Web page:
EE, the biggest wireless company in the U.K., wants to be more British.
EE, jointly owned by France’s Orange SA (ORA) and Germany’s Deutsche Telekom AG (DTE), may be headed for an initial public offering next year giving it a London listing and stronger U.K. ties, Chief Executive Officer Olaf Swantee said in an interview. A sale to a private equity firm is also an option.
“The advantage of an IPO is we would be perceived as more British than we are today,” Swantee said at Bloomberg’s London offices last week when asked about the pros and cons of an IPO. “Being on the stock exchange would make us more U.K.-centric. It would give us more financial capacity.”
As EE’s customer base of more than 27 million shifts to monthly contracts, which generate six times more revenue than pay-as-you-go plans, the three-year-old company is now more known for having the most advanced network in the U.K. -- helped by an ad campaign fronted by actor Kevin Bacon.
Prepaid mobile customers are no longer the majority of EE’s clients, and their ranks fell 14 percent in the quarter ended June from a year earlier. During the same period, contract subscriptions -- attractive to smartphone users -- rose 6.3 percent, a shift Swantee said is industrywide.
Deutsche Telekom and Orange are waiting for EE’s investments in its 4G network, which offers data speeds five-times faster than older technology, shorter delays and higher capacity, to pay off. EE said it’s on track to beat its goal of reaching 1 million customers by the end of the year and has signed up about 700,000.
There are still some kinks to iron out, particularly for a company that’s maintaining three brands: EE for 4G customers and T-Mobile and Orange for subscribers to the older networks.
The company has rebranded stores and its call centers under the EE name, treating the Orange and T-Mobile brands as options under the EE umbrella. Swantee, who sometimes works alongside customer-service employees, said that while he encounters users confused by the change, most are quick to pick up on the new name once it’s explained to them.
“We are truly one company now,” Swantee said. “Orange and T-Mobile are very strong brands, but both don’t play in the entire market.”
The Dutch-born Swantee is the venture’s second CEO, joining from Orange in 2011, a year after the U.K. partnership’s debut. Maintaining the three brands was one of his first decisions, because they attract different groups of customers, he said.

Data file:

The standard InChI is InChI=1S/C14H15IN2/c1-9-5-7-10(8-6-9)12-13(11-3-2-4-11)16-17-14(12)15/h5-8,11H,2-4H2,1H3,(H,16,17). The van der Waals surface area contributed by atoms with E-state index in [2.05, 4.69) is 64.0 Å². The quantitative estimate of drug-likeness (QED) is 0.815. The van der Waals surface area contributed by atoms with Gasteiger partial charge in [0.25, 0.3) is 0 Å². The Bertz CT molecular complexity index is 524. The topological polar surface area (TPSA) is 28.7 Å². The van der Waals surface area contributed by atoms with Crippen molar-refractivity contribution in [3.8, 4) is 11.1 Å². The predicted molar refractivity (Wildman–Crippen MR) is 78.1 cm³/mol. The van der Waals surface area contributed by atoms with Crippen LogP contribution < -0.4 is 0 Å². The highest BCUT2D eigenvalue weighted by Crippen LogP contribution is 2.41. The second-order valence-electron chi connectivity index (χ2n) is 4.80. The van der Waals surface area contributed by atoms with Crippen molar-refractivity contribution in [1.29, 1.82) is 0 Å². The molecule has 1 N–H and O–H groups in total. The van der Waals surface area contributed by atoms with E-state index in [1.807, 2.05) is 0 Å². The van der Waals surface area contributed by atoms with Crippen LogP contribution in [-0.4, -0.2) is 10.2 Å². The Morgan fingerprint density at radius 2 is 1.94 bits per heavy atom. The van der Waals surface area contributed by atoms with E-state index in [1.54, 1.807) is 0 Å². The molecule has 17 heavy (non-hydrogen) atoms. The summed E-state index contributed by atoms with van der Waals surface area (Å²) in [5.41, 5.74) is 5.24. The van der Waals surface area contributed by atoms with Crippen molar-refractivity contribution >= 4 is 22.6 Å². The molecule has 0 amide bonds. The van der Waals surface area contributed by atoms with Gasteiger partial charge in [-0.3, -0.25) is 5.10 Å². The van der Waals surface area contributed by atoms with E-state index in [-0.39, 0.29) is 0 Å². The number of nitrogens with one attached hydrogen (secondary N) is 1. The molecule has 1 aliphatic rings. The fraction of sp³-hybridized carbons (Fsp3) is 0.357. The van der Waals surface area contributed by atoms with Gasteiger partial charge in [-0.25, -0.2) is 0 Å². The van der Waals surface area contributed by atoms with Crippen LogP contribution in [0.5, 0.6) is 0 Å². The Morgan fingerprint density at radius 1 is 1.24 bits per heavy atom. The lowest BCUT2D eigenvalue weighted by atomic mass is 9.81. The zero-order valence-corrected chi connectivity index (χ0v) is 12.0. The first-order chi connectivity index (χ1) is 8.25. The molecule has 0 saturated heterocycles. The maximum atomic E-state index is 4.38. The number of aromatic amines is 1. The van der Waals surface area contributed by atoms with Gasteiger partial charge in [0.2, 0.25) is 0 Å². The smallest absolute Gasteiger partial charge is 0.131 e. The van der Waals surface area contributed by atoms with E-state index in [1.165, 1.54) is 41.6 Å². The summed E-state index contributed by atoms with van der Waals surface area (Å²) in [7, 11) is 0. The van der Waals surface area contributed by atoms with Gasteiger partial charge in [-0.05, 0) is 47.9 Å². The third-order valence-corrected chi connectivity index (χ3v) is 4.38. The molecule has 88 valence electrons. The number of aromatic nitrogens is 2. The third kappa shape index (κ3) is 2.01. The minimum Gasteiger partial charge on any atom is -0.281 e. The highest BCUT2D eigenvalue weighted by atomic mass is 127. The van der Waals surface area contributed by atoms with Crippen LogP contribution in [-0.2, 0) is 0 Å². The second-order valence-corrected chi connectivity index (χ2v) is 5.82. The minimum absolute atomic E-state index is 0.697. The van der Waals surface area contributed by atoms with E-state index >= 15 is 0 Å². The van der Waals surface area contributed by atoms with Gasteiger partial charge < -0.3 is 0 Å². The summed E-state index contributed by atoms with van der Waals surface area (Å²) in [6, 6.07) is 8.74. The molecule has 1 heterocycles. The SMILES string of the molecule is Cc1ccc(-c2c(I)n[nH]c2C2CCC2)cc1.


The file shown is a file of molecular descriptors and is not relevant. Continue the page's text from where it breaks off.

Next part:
That strategy was needed to maintain the more established brands while the company -- then known as Everything Everywhere -- waited to see if it would catch on. There have been glitches, such as T-Mobile and Orange customers reporting problems when trying to upgrade to EE, Obiodu said.
“It would have been difficult for them to introduce a fresh new brand in the marketplace, which was unanchored to the other brands,” said Emeka Obiodu, an analyst for Ovum Ltd. in London. “Implementation-wise, there were hiccups. It wasn’t seamless.”
EE is racing against competitors who plan to offer their own services later this year. Telefonica SA (TEF)’s O2 brand will start selling 4G service in some markets this month. Vodafone Group Plc (VOD) will introduce packages by the end of the summer.
“4G is not required to win in the market,” Obiodu said. “4G is required to play in the market.”
EE has doubled the speed of its 4G, widening the gap with competitors, and is changing up its price plans to attract more users and discourage subscribers from moving to other networks. EE this year began offering prepaid versions of its 4G plans as well as shared data plans, which allow customers to put multiple devices on one contract.
EE said customers who move up to 4G pay about 10 percent more for their service. Mobile companies are pinning their hopes on faster 4G service to increase the amount that customers are willing to pay for service and to encourage the uptake of data plans.
Europe’s mobile carriers have fallen behind the U.S. wireless companies as price wars and relatively low data use hold down monthly bills. The average European customer spent $38 per month in 2012 compared with $69 in the U.S., the GSMA industry group said in a report in May.
In the first half, EE’s service revenue declined 4.9 percent from a year earlier, primarily due to regulatory caps on the amount it can charge for roaming or to other carriers who terminate calls on its network. Earnings before taxes, interest, depreciation and amortization rose 8 percent. Bonn-based Deutsche Telekom is scheduled to report second-quarter results tomorrow.
For now, users aren’t flocking to 4G, said Peter Boyland, an analyst for researcher IHS. The faster speeds aren’t enough of a proposition for most subscribers to pay to break their contracts, and many customers are happy to wait until their current provider rolls out the service.
“They’ve seen some fairly decent growth, but we haven’t seen an explosion of millions of customers suddenly taking it up,” Boyland said. “4G is very new in Europe at the moment. I think it will probably take a few years” to catch on.
To contact the reporter on this story: Amy Thomson in London at email@example.com